Language and stigma

Despite the progress we have made in the past decade, the stigma associated with mental health concerns still exists in our community. The way we talk about mental health concerns and the things we express publicly through media, social media, in our homes and in our workplaces can make a difference.

Preferred language

The language used when communicating about mental health concerns can play a big role in keeping alive stereotypes, myths and stigma.
A person is ‘living with’ or ‘has a diagnosis of’ mental illness‘mental patient’, ‘nutter’, ‘lunatic’, ‘psycho’, ‘schizo’, ‘deranged’, ‘mad’Certain language sensationalises mental health concerns and reinforces stigma.
A person is ‘being treated for’ or ‘someone with’ a mental illness‘victim’, ‘suffering from’, or ‘affected with’ a mental illnessTerminology that suggests a lack of quality of life for people with mental health concerns.
A person has a ‘diagnosis of’ or ‘is being treated for’ schizophreniaA person is ‘a schizophrenic’,
‘an anorexic’
Labelling a person by their mental health diagnosis.
The person’s behaviour was unusual or erratic‘crazed’, ‘deranged’,
‘mad’, ‘psychotic’
Descriptions of behaviour that imply existence of mental health concerns or are inaccurate.
Antidepressants, psychiatrists or psychologists, mental
health hospital
‘happy pills’, ‘shrinks’, ‘mental institution’Colloquialisms about treatment can undermine people’s willingness to seek help.
Reword any sentence that
uses psychiatric or media terminology incorrectly or out of context
‘psychotic dog’, using ‘schizophrenic’ to denote duality such as ‘schizophrenic economy’Terminology used out
of context adds to misunderstanding and
trivialises mental health concerns.

Busting myths and addressing stigma

Mental health concerns are common but are still often misunderstood. Myths and misconceptions about mental health concerns add to stigma and make life harder for the people affected.

Myth: mental health concerns are a life sentence

Fact: Most people will recover fully, especially if they receive help early. Recovery will be different for everyone and some people may require ongoing treatment to manage their mental health concerns.

Some people have only one episode and will completely recover. For others, symptoms occur only occasionally with years of being well between episodes. For a minority of those with a more severe illness, periods of acute illness may occur more regularly and, without medication and effective management, leave little room for recovery.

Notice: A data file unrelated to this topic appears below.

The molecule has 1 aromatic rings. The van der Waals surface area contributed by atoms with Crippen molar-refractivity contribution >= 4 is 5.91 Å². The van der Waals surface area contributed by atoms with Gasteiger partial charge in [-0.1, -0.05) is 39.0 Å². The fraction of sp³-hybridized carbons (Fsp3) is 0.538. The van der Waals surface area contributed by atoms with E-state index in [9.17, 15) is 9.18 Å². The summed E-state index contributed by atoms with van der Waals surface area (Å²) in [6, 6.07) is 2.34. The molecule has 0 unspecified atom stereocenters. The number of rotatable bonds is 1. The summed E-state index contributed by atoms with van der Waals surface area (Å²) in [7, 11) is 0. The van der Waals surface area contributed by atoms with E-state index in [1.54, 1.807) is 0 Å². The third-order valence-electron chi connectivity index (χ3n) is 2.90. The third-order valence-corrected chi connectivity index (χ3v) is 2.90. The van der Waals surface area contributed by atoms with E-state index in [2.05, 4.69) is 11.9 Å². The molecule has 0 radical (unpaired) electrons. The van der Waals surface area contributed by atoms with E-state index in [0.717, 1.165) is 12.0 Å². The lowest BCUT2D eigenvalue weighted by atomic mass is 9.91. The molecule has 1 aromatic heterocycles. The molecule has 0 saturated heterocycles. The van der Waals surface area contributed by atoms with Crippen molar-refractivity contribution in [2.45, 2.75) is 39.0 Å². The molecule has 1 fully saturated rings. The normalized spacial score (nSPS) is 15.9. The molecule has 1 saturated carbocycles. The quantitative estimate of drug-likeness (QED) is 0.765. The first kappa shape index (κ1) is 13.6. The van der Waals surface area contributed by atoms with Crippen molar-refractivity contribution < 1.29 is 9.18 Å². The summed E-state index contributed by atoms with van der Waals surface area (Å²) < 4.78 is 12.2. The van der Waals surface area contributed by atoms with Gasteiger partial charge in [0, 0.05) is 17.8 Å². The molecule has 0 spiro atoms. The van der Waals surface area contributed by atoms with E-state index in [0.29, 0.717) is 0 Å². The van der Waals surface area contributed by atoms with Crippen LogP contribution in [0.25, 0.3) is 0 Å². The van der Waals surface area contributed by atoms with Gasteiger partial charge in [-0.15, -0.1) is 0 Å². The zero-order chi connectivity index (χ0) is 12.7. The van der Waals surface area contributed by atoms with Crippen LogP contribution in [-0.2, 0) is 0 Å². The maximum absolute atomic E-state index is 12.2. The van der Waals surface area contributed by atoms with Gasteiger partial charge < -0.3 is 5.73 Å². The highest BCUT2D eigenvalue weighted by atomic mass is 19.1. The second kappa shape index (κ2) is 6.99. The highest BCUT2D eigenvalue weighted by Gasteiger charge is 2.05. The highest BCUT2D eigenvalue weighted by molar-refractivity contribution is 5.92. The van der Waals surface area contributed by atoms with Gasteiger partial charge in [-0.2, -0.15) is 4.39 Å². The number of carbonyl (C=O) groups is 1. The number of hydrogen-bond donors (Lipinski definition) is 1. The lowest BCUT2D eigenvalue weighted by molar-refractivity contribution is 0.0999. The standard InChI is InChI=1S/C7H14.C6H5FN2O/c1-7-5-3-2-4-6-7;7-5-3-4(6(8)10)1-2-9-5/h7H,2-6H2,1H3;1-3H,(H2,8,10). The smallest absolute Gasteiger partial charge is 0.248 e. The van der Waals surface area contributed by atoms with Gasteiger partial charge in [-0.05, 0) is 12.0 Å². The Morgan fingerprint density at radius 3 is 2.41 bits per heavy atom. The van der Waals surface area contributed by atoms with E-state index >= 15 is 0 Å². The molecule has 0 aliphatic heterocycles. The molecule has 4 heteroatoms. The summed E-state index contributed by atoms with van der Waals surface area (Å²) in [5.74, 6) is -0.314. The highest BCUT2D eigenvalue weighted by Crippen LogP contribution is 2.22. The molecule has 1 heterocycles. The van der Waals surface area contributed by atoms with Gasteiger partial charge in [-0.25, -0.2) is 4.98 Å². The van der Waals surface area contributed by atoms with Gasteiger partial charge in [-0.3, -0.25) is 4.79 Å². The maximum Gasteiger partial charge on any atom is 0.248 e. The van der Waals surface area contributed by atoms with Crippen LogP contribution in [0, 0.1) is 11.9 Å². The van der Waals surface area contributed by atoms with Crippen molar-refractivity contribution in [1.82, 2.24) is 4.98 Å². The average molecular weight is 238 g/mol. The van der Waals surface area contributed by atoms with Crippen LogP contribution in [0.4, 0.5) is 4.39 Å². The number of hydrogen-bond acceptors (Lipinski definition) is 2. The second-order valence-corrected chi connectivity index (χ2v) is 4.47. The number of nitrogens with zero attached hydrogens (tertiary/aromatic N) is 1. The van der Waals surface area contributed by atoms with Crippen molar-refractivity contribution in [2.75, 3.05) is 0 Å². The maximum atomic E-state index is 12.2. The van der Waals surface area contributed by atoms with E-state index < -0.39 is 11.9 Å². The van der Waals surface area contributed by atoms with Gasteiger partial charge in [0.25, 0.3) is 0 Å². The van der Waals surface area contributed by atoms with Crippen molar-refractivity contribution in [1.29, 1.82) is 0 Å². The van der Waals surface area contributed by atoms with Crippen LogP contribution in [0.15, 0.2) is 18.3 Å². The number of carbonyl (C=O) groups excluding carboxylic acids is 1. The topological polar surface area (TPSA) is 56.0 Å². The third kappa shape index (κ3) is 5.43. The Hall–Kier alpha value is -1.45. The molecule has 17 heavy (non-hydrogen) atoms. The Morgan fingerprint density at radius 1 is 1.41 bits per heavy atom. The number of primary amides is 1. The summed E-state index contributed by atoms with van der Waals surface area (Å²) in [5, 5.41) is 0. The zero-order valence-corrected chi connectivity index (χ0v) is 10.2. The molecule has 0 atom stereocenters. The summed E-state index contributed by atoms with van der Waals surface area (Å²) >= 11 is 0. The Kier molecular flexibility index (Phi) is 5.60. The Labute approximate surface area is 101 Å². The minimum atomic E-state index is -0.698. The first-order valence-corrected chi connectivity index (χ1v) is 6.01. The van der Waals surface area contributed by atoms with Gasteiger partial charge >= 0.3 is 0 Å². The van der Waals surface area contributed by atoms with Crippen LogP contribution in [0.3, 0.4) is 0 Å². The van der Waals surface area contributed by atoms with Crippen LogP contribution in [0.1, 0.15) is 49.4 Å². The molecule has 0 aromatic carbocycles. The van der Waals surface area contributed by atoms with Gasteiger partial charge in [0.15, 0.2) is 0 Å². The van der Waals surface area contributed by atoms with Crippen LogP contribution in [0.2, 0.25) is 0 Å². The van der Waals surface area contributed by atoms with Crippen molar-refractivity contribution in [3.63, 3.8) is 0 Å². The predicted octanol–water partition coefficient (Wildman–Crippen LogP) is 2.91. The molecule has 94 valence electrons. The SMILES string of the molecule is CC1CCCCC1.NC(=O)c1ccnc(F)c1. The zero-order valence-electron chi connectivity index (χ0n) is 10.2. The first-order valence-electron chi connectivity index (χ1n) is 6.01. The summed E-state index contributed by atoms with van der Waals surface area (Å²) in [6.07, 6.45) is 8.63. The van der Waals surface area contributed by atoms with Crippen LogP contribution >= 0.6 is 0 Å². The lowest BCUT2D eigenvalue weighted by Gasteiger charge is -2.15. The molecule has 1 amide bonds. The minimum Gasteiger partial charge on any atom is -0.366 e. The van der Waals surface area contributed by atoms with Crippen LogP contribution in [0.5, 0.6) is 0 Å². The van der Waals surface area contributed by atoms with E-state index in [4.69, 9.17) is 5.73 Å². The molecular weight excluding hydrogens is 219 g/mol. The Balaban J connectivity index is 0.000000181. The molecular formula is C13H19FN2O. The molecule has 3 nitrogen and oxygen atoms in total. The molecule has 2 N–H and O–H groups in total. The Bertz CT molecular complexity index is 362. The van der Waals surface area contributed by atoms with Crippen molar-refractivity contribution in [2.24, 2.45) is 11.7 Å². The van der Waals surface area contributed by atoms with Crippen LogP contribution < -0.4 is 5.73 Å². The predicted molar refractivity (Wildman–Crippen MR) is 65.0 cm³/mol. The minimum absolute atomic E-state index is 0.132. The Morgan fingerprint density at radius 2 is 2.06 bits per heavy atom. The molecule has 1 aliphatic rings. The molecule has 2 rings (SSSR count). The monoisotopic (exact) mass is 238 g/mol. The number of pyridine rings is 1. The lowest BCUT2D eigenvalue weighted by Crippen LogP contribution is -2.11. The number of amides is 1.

Myth: mental health concerns are all the same

Fact: There are many types of mental health diagnoses. Simply knowing a person has a mental health diagnosis will not tell you how well or unwell they are, what symptoms they are experiencing, or the impact on their life.

Though a particular mental health diagnosis will tend to show a certain range of symptoms, not everyone will experience the same symptoms - for example many people with schizophrenia may hear voices, while others may not.

Mental health concerns are not purely 'psychological' and can have many physical features. While a mental health concern may affect a person's thinking and emotions, it can also have strong physical effects such as insomnia, weight loss or gain, increase or loss of energy, chest pain and nausea.

Myth: people who live with mental health concerns are violent

Fact: Research indicates people receiving treatment for mental health concerns are no more violent or dangerous than the general population. People living with mental health concerns are more likely to be victims of violence, especially self-harm.

There appears to be a weak statistical association between mental health concerns and violence. This seems to be concentrated in certain subgroups, for example - people not receiving treatment, those who have a history of violence, and those who use drugs or alcohol.

Myth: some cultural groups are more likely than others to experience mental health concerns

Fact: Anyone can develop a mental health concern, and no one is immune. However, a person’s cultural background affects how they might experience mental health concerns and how they understand and interpret the symptoms.

Research exploring cultural background and mental health concerns is limited. The available data suggests people born in Australia have slightly higher rates of mental health concerns than those born outside Australia. On the other hand, many people from culturally and linguistically diverse and refugee backgrounds have experienced torture, trauma and enormous loss that can impact on distress and vulnerability to mental health concerns.

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